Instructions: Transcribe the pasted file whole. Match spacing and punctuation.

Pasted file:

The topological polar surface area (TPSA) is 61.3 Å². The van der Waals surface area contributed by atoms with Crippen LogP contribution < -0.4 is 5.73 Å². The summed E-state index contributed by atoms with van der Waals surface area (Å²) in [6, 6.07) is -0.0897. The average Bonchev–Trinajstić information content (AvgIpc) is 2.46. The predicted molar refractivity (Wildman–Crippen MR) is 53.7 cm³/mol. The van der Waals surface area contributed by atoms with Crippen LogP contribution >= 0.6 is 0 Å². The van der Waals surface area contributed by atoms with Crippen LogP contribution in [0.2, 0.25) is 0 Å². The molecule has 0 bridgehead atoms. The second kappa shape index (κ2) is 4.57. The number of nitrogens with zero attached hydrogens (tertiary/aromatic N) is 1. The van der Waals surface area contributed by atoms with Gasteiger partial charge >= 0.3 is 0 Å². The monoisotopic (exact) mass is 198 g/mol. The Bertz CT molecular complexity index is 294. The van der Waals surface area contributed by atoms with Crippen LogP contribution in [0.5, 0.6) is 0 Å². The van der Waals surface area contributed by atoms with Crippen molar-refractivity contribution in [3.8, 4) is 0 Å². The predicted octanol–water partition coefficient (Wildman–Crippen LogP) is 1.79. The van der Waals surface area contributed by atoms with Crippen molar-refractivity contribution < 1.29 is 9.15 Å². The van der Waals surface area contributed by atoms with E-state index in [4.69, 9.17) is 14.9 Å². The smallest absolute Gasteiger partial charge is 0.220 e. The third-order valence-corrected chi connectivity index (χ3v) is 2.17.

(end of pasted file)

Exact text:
The topological polar surface area (TPSA) is 61.3 Å². The van der Waals surface area contributed by atoms with Crippen LogP contribution < -0.4 is 5.73 Å². The summed E-state index contributed by atoms with van der Waals surface area (Å²) in [6, 6.07) is -0.0897. The average Bonchev–Trinajstić information content (AvgIpc) is 2.46. The predicted molar refractivity (Wildman–Crippen MR) is 53.7 cm³/mol. The van der Waals surface area contributed by atoms with Crippen LogP contribution >= 0.6 is 0 Å². The van der Waals surface area contributed by atoms with Crippen LogP contribution in [0.2, 0.25) is 0 Å². The molecule has 0 bridgehead atoms. The second kappa shape index (κ2) is 4.57. The number of nitrogens with zero attached hydrogens (tertiary/aromatic N) is 1. The van der Waals surface area contributed by atoms with Gasteiger partial charge >= 0.3 is 0 Å². The monoisotopic (exact) mass is 198 g/mol. The Bertz CT molecular complexity index is 294. The van der Waals surface area contributed by atoms with Crippen LogP contribution in [0.5, 0.6) is 0 Å². The van der Waals surface area contributed by atoms with Crippen molar-refractivity contribution in [3.8, 4) is 0 Å². The predicted octanol–water partition coefficient (Wildman–Crippen LogP) is 1.79. The van der Waals surface area contributed by atoms with Crippen molar-refractivity contribution < 1.29 is 9.15 Å². The van der Waals surface area contributed by atoms with E-state index in [4.69, 9.17) is 14.9 Å². The smallest absolute Gasteiger partial charge is 0.220 e. The third-order valence-corrected chi connectivity index (χ3v) is 2.17.